Chivas Brothers parent group Pernod Ricard has stuck to its forecast of higher annual profits, although a jump in whisky sales failed to lift its earnings during the first half of the year.
The world’s second-largest spirits maker and owner of brands including Absolut vodka and Beefeater gin saw sales in China slide 16 per cent because of the slowing economy and a crackdown on lavish spending among officials. The decline seen in the firm’s second-biggest market echoed that reported by larger rival Diageo last month when it posted an 18 per cent slide in first-half operating profits.
However, Pernod said there were signs of a “gradual improvement” in underlying sales trends across China, where annual comparisons have also been hit by the later timing of the Chinese New Year, which begins on 19 February. Last year’s festivities kicked off on 31 January.
Overall profits were flat at €1.4 billion (£1.04bn), and the Paris-headquartered group maintained its guidance for annual earnings growth of 1-3 per cent. Yesterday’s results were described as “solid” by new chief executive Alexandre Ricard, who succeeded long-standing boss Pierre Pringuet on Wednesday.
The grandson of company founder Paul Ricard and nephew of former chief executive Patrick Ricard said: “Our sales are gradually improving despite an environment that remains challenging.
“I am confident in the strength of our portfolio of premium brands and of our global network that support our three strategic growth pillars – premiumisation, expansion and innovation.”
Net sales at Pernod Ricard edged up 1 per cent to €4.6bn in the six months to 31 December, driven by strong growth among its stable of whisky and Champagne brands.
In volume terms, Mumm Champagne was the clear leader, rising 14 per cent, followed by The Glenlivet single malt whisky with an 11 per cent jump. Jameson Irish whiskey grew 8 per cent, while Ballantine’s Scotch was up 6 per cent.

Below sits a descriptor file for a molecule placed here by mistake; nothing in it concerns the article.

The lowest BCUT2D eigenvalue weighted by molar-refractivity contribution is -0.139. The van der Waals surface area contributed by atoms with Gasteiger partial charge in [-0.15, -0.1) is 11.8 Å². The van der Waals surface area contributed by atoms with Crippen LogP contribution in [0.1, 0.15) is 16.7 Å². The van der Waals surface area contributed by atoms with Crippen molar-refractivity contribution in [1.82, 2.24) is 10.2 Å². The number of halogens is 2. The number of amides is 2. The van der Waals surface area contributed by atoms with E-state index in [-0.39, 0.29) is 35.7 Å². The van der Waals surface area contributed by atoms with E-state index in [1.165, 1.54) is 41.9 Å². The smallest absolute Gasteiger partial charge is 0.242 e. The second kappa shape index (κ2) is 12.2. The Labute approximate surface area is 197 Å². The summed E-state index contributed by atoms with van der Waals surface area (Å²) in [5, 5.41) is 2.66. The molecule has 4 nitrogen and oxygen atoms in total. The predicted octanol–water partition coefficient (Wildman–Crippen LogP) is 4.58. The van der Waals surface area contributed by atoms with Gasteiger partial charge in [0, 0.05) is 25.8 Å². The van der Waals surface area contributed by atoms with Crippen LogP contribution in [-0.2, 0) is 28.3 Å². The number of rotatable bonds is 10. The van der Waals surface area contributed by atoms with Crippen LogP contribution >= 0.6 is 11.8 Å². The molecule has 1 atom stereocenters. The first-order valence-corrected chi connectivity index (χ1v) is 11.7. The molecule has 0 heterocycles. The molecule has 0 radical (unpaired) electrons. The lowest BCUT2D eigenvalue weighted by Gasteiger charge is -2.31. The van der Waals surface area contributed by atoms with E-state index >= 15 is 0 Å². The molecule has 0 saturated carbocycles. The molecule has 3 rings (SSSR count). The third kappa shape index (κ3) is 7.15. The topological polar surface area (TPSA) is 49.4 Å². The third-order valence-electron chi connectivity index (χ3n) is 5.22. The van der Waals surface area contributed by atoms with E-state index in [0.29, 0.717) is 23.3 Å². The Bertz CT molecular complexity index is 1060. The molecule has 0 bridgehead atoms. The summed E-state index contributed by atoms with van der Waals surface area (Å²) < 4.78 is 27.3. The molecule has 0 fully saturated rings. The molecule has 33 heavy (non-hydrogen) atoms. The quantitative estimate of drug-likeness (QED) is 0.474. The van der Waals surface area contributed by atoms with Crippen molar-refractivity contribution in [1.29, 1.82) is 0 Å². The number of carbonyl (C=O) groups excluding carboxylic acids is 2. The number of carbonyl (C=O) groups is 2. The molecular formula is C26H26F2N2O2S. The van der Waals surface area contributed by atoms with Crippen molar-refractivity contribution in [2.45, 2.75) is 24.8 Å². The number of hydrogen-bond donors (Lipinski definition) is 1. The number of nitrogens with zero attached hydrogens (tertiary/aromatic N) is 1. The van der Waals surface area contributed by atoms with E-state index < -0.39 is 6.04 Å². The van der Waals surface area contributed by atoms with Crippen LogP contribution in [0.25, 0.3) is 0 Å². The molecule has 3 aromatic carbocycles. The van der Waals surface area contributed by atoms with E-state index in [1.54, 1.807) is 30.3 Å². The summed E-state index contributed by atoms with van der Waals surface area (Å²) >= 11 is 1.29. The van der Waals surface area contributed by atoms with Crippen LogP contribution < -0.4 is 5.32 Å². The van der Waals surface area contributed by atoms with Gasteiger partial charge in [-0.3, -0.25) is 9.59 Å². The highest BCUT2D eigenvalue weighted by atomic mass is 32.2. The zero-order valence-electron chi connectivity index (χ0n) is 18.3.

Sales in the UK rose by 7 per cent, with Absolut growing its market share but Jacob’s Creek wine suffered amid a “very competitive” trading environment.
Shore Capital analyst Phil Carroll said: “Overall, we believe Pernod has delivered a reasonably solid performance in the first half against challenging market conditions. There are signs of improving trends in some markets but we believe we are still some way off from seeing decent upgrade potential aside from that which is foreign exchange related.”
Pringuet, who served as chief executive for 15 years, will remain with the drinks maker as vice-chairman and Ricard paid tribute to his “crucial contribution” to its growth.
He added: “Together with Patrick Ricard, he made our leadership ambition a reality. I fully embrace this goal. Our decentralised organisation and premiumisation strategy will remain the assets of our model. Excellence in execution in every market will be key to win the battle of top-line growth.”
In December, Pringuet was appointed as chairman of the Scotch Whisky Association, taking over the helm from Ian Curle, chief executive of Famous Grouse and Highland Park owner Edrington. One of his first moves after taking up the role was to urge George Osborne to cut excise duty on spirits by 2p in next month’s Budget.
When asked if such a cut was likely from the Chancellor in a period of continued austerity measures in the UK, he said: “Ninety per cent of Scotch whisky is exported. We have to take a global view.”
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